In recent news we were treated to pictures transmitted from Mars of the vehicle on the surface which will search the planet for all sorts of things. Those pictures came from 200 million kilometres distance in next to no time.
The truth is that not many people will be surprised at such a remarkable feat but it seems like only yesterday that I saw my first television. It was about 1952 at a show in Dublin. It was a tiny set and was merely relaying pictures from one room to another a mere twenty feet apart. As a twelve year old child I marveled at the idea.
Up until then we had nothing more than a radio at home and most evenings we would sit around it listening to anything that was being transmitted.
I think it was about 1956 when my father bought our first TV which required an extremely high aerial that stood about sixty feet above our rooftop. We were then treated to a nightly couple of hour’s transmissions from the BBC – Ireland had no station of her own in those days.
Things gradually improved slightly as did the quantity, but not necessarily the quality, of programmes being transmitted. When the first Sputnik satellite arrived on the scene there were rumours that soon we would be able to have transmissions from America across the Atlantic. That was too much to even imagine for the signals from the Irish Television Centre that had been transmitting since December 1961, let alone those from the BBC in Wales were still behaving like snow-storms on the screen.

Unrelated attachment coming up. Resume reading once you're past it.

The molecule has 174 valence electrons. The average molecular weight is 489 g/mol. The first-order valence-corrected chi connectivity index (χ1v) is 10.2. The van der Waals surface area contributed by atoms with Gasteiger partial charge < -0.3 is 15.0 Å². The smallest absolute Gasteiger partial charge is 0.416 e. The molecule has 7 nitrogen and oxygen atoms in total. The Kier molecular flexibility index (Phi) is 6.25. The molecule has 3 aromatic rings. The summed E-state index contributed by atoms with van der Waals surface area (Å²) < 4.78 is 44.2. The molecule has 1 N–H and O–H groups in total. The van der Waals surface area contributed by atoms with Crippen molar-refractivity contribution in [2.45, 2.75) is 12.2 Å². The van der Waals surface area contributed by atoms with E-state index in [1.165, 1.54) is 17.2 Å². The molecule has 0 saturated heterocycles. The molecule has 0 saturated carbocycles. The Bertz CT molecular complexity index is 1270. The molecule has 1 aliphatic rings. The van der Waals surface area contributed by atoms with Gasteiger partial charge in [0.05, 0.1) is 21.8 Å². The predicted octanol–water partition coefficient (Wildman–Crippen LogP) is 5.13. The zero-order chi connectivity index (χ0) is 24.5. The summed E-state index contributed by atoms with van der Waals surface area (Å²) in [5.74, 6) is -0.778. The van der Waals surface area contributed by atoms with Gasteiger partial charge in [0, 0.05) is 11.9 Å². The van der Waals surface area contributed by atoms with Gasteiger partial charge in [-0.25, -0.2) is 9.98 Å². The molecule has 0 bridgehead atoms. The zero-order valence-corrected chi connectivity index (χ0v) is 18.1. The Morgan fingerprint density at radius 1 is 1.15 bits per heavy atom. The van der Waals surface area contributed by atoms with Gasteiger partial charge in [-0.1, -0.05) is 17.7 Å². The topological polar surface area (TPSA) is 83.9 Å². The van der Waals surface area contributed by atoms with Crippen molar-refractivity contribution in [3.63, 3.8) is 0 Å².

However, one evening I watched a programme on the BBC entitled ‘Tomorrow’s World’ that was trying to receive a signal from America via a satellite called ‘Telstar’. The picture eventually flickered, and then disappeared. Flickered again and once again disappeared. This continued for some time until eventually they abandoned the attempt with promises that it was guaranteed to work ‘in a day or two’. Sure enough, eventually it was a wonderful success and very quickly we were watching live boxing via the satellite with no need to get out of bed at four in the morning to listen to fights from an earlier era.
And what have we now? Hand-held TV’s and numerous other methods of receiving signals; cable, satellite, internet, mobile phones etc. As a matter of fact, on the ‘Red Button’ at the moment in the UK one can watch about twenty different Olympic sports.
Absolutely marvelous! What a change in sixty years…from 20 feet to almost 125 million miles…